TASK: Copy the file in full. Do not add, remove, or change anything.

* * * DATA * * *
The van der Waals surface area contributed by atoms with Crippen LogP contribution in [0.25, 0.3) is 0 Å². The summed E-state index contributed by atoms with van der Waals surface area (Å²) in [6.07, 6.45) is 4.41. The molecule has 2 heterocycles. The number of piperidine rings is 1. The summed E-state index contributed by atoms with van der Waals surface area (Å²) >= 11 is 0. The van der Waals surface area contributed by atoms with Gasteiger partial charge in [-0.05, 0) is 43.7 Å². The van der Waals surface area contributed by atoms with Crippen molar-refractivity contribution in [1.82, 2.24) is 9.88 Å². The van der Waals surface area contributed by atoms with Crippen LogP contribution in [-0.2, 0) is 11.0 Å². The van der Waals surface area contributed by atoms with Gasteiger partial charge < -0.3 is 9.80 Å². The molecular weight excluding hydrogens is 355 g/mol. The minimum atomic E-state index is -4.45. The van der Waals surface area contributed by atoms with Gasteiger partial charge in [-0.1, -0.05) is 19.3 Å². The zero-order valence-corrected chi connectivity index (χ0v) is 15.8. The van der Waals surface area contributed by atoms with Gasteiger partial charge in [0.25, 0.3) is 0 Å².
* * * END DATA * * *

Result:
The van der Waals surface area contributed by atoms with Crippen LogP contribution in [0.25, 0.3) is 0 Å². The summed E-state index contributed by atoms with van der Waals surface area (Å²) in [6.07, 6.45) is 4.41. The molecule has 2 heterocycles. The number of piperidine rings is 1. The summed E-state index contributed by atoms with van der Waals surface area (Å²) >= 11 is 0. The van der Waals surface area contributed by atoms with Gasteiger partial charge in [-0.05, 0) is 43.7 Å². The van der Waals surface area contributed by atoms with Crippen molar-refractivity contribution in [1.82, 2.24) is 9.88 Å². The van der Waals surface area contributed by atoms with Crippen LogP contribution in [-0.2, 0) is 11.0 Å². The van der Waals surface area contributed by atoms with Gasteiger partial charge < -0.3 is 9.80 Å². The molecular weight excluding hydrogens is 355 g/mol. The minimum atomic E-state index is -4.45. The van der Waals surface area contributed by atoms with Gasteiger partial charge in [-0.1, -0.05) is 19.3 Å². The zero-order valence-corrected chi connectivity index (χ0v) is 15.8. The van der Waals surface area contributed by atoms with Gasteiger partial charge in [0.25, 0.3) is 0 Å².